After nine months of using the DVD, 459 Richmond County kindergartners showed an average 20-point increase in mean vocabulary skills. In giving each student a copy of the DVD to bring home, they also found it exposed young parents to classic nursery rhymes and stories at risk of dying out.
Now after successfully integrating their 10-hour literacy DVD into all Richmond County elementary schools, GRU’s Walter Evans and Paulette Harris are developing a supplement to the digital storybook to feature video games and auditory vocabulary puzzles. They hope to have the supplement in all kindergarten rooms by the fall and believe it could boost literacy skills even higher than before.
“So many of our students, even our teachers, don’t know the nursery rhymes and fairy tales and other literature,” said Evans, project director and GRU English professor. “I want the kids to have an opportunity to love it.”
The two started developing the DVD about seven years ago when they saw a need in Richmond County’s demographics for more exposure to classic stories and a need to enhance comprehension at a younger age.
“Kindergarten is really the last chance to instill these skills,” said Harris, co-project director and GRU education professor. “Studies show not reading on level by the end of third grade is directly correlated to the high school drop out rate.”
The team compiled hundreds of stories and rhymes, paired them with colored photos and recruited GRU students and professors to record readings of tales like Goldilocks and the Three Bears and Jack and the Beanstalk.
Before giving the DVD to students, Evans and Harris put 34 teachers through several weeks of intensive training to clarify the cultural relevance of the tales, the benefits of rhyming and how auditory comprehension leads to literacy.
And after working with the pilot group, the school district made about 15,000 copies to give to all elementary schools.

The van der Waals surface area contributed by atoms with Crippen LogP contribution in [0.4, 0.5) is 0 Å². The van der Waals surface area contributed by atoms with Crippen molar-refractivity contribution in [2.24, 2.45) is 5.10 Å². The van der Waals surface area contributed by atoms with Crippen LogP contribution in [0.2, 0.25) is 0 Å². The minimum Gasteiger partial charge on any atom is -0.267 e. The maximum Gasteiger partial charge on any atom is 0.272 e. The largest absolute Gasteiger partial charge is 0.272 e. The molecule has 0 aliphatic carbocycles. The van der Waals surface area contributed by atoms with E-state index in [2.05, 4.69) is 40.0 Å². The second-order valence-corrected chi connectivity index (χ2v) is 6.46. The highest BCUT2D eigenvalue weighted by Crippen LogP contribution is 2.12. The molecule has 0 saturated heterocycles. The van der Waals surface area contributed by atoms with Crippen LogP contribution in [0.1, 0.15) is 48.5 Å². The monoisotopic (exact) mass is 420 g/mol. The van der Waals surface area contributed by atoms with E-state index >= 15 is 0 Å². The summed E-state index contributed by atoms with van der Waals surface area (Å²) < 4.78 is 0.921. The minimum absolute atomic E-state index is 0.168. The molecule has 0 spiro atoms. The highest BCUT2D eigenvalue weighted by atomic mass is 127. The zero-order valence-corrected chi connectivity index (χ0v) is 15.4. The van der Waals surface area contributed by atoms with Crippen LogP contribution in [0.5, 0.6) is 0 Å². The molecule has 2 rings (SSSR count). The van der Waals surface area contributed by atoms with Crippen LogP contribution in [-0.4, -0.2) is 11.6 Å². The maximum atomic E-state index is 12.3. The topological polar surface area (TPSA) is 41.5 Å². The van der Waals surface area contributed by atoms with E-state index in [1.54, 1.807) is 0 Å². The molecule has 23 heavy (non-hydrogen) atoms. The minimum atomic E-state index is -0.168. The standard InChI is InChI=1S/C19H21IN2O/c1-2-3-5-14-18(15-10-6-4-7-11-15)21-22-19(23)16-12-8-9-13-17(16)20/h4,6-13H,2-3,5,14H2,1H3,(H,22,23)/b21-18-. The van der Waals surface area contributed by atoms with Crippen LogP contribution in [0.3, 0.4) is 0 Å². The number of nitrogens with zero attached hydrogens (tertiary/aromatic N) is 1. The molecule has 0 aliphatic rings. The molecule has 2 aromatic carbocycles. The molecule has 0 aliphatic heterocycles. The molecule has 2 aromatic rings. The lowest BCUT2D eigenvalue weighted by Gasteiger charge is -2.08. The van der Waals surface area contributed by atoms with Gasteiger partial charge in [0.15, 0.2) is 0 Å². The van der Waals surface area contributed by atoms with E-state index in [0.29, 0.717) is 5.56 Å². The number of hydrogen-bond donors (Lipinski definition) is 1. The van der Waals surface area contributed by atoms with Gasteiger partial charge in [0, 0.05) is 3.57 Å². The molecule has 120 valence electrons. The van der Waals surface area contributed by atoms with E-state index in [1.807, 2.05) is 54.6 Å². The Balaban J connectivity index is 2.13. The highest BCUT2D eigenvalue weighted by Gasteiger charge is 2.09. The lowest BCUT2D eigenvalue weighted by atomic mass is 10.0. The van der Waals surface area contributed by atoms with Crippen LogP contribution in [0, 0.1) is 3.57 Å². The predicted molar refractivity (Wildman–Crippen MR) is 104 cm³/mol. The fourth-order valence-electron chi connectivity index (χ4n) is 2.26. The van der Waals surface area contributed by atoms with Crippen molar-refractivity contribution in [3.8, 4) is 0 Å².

C.T. Walker Elementary School teacher Jenny Landrum said she saw results almost immediately.
“The kids in here who struggle with reading can do this,” Landrum said. “And when they hear themselves reading, it builds their confidence. They like exciting words. So with this, they are learning how to read ‘dinosaur’ before they learn ‘wise.”
The voice on the DVD reads a tale out loud, while text of the story and pictures are shown on an overhead projector. Rhyming words are highlighted in separate colors and students learn concepts like onomatopoeia – the naming of a thing or action by a vocal imitation of the sound associated with it – and word families.
After watching the DVD, Landrum reviews concepts like rhyming and sequence with books and flashcards.
The new digital supplement being developed will help with this reinforcement stage, Evans said. Teachers will not be expected to replace books or written materials with the digital supplement, which will be played on computers, but to use it as an additional tool.
Richmond County Language Arts Coordinator Karen Cliett said a voice on the auditory supplement will read a vocabulary question out loud, and pupils can move their computer cursor over each pictured word to have the choices read to them.
Cliett said pupils are not expected to be able to read when leaving kindergarten but should master the concept of sounds and how letters form to make words.
She said auditory comprehension plays a huge role in the process, which the DVD and supplement can help with. Often children in poor areas don’t have families who are able to expose their children to outside experiences or reading time at home – which can play a large role in literacy.
“Kindergarten especially is really and truly about children learning sound and being able to match print to sound,” Cliett said. “Children that ... go places with their parents and take vacations with the parents and their parents read to them, that’s the most important part that develops that sound and listening comprehension. Not all children get that.”
Evans and Harris said at least 40 teachers will be trained this summer to use the DVD supplement when it is complete. They are confident they will see the same effect on vocabulary skills they saw in 2011, or even more.
The end goal, they said, is to spread the DVD and supplement outside of Richmond County – even worldwide.
“In truth we have a whole group of generations who have not heard nursery rhymes and fairy tales,” Harris said. “We’re trying to get the students, the parents, we’re trying to hit everyone out there.”